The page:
High Visibility

The Hellacopters

Universal Music, 2000


REVIEW BY: Chris Harlow


When hard rock bands noticeably change their sound from one album to another there will always be fans that are quick to criticize the evolution of the new music. Rightfully so, it can be argued, as some of the time this generally marks a sign that a band has lost its way or never was on a track to begin with.

But what if for some strange reason, a fresh new sound and style is uncovered? More importantly, what if the band has yet to break from its "underground" status and reach the masses for true judgment? Would it then really matter?

This is a debate for the ages and I won't begin to even attempt to offer suggestions of right or wrong. Truthfully, I've sided both ways over the years depending on the artist but I'm here to say that in the case of my_heart_sings_the_harmony_web_ad_alt_250 High Visibility, the fourth full length studio album by Sweden's leading punk turned hard rock act, The Hellacopters, it is easily their most slickly produced and accessible effort to date. Building off of the album's predecessor, Grande Rock, this album is a showcase for the band's new guitarist Robert Dahlqvist. Nicknamed "Strings," this blonde haired axeman is given the opportunity to throw hook after hook at the audience, building around the lyrics of frontman and rhythm guitarist Nick Royale.

Also, conspicuously present are the backing organs and piano work of Boba Fett. The result is a smoothly calculated and eclectic arrangement of medleys tied in to an anthemic chorus of songs.

With the departure of former lead guitarist Dregen (who left to give his full efforts to his band the Backyard Babies), the new hard rock Hellacopters maintain their ability to keep their songwriting approach "full throttle" in nature as they forge away from their punk roots. The first track from the High Visibility album, "Hopeless Case Of A Kid In Denial" is lyrically tied to the all so common theme of teen angst and rebellion and is a reflection of the in-your-face type song that is associated with past Hellacopters efforts. The following tracks, "Baby Borderline," "Sometimes I Don't Know" and "Toys and Flavors" will bring any avid listener to the brink of personal embarrassment as they attempt to hone their air guitar and vocal techniques.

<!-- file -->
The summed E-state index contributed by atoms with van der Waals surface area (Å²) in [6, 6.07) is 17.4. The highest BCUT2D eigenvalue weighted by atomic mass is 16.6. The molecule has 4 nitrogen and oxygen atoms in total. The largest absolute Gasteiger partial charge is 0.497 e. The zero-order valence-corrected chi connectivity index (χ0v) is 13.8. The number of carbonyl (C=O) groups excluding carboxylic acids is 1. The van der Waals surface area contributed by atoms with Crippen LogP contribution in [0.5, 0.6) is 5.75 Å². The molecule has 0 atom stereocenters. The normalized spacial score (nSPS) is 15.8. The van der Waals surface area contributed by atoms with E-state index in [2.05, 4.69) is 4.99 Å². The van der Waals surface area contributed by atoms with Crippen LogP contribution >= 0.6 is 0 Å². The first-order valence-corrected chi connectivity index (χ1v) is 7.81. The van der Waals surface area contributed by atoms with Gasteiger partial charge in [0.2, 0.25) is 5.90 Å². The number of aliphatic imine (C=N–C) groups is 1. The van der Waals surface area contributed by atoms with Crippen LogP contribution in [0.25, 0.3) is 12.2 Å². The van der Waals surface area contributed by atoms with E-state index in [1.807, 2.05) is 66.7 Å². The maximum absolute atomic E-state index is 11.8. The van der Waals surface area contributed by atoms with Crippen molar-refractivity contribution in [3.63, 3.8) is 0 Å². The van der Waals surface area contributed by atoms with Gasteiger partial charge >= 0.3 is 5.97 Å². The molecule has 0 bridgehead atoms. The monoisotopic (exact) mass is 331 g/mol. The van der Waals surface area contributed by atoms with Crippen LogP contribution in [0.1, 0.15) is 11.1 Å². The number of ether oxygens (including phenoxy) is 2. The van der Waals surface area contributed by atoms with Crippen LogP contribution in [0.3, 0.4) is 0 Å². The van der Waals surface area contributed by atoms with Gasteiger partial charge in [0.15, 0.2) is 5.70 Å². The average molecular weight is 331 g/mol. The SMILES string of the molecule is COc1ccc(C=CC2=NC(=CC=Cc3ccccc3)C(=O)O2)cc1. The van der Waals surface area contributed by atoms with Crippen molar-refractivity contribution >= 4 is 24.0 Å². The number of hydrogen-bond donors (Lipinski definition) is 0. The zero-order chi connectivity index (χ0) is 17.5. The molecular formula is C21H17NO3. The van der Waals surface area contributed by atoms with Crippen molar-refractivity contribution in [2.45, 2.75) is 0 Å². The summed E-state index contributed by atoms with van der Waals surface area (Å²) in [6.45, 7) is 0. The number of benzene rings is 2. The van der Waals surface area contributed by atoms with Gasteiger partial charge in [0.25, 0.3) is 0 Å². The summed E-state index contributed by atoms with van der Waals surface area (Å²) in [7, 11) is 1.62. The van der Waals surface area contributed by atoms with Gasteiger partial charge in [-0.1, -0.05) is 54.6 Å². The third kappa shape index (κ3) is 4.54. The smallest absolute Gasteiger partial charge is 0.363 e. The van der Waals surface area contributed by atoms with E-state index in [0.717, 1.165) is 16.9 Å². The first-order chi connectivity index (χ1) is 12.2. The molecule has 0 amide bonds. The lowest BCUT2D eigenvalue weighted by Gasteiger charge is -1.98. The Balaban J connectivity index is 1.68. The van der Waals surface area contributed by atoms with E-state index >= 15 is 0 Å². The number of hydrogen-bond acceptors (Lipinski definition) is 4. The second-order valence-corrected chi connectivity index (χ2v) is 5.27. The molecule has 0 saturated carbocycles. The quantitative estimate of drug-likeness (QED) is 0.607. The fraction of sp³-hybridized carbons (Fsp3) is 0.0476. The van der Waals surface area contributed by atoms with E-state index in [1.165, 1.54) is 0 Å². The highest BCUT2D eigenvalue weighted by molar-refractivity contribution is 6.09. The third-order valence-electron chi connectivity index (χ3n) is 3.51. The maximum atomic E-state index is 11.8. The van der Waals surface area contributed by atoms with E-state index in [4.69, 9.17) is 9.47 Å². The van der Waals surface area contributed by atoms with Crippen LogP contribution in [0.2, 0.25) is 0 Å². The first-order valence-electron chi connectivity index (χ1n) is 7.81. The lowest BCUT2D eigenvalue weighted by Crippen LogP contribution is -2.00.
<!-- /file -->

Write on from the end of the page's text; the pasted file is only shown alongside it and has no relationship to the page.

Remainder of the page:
On the flip side, I will say that after giving this disc several spins, it is easy to marvel at the band's ability to seemingly take the same song and, in this case, record it thirteen different ways. The songs are very good, mind you, it is just that this observation is a likely reflection of the band's rough edges being stripped away during the album's production in favor of the new tighter and polished sound the band is going after.

While it's refreshing that there is a band out there today that remembers how to rock and play their instruments to capacity, it is unfortunate that the sound is far from mainstream. In this world of second rate rap-metal bands controlling the hard rock scene and airwaves, an album like High Visibility is truly a breath of fresh air for listeners longing for sounds reminiscent of the Seventies era style of rock and roll.

Rating: A-

User Rating: A-



© 2004 Chris Harlow and The Daily Vault. All rights reserved. Review or any portion may not be reproduced without written permission. Cover art is the intellectual property of Universal Music, and is used for informational purposes only.